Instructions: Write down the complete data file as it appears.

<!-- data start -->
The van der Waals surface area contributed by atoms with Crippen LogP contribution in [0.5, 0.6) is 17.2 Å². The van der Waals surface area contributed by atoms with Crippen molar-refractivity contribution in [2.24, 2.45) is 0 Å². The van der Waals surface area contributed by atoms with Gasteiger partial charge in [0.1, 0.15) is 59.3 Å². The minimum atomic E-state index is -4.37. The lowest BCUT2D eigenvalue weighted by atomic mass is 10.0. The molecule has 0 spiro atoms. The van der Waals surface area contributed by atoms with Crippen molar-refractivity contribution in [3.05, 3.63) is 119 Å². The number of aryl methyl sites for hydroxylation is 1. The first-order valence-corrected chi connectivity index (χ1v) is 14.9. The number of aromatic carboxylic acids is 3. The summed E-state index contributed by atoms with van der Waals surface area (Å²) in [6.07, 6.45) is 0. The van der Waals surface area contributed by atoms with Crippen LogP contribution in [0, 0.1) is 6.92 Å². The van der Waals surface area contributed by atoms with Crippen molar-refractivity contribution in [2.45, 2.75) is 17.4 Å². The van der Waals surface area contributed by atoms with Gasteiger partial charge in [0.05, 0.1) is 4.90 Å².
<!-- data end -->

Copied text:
The van der Waals surface area contributed by atoms with Crippen LogP contribution in [0.5, 0.6) is 17.2 Å². The van der Waals surface area contributed by atoms with Crippen molar-refractivity contribution in [2.24, 2.45) is 0 Å². The van der Waals surface area contributed by atoms with Gasteiger partial charge in [0.1, 0.15) is 59.3 Å². The minimum atomic E-state index is -4.37. The lowest BCUT2D eigenvalue weighted by atomic mass is 10.0. The molecule has 0 spiro atoms. The van der Waals surface area contributed by atoms with Crippen molar-refractivity contribution in [3.05, 3.63) is 119 Å². The number of aryl methyl sites for hydroxylation is 1. The first-order valence-corrected chi connectivity index (χ1v) is 14.9. The number of aromatic carboxylic acids is 3. The summed E-state index contributed by atoms with van der Waals surface area (Å²) in [6.07, 6.45) is 0. The van der Waals surface area contributed by atoms with Crippen LogP contribution in [0, 0.1) is 6.92 Å². The van der Waals surface area contributed by atoms with Crippen molar-refractivity contribution in [2.45, 2.75) is 17.4 Å². The van der Waals surface area contributed by atoms with Gasteiger partial charge in [0.05, 0.1) is 4.90 Å².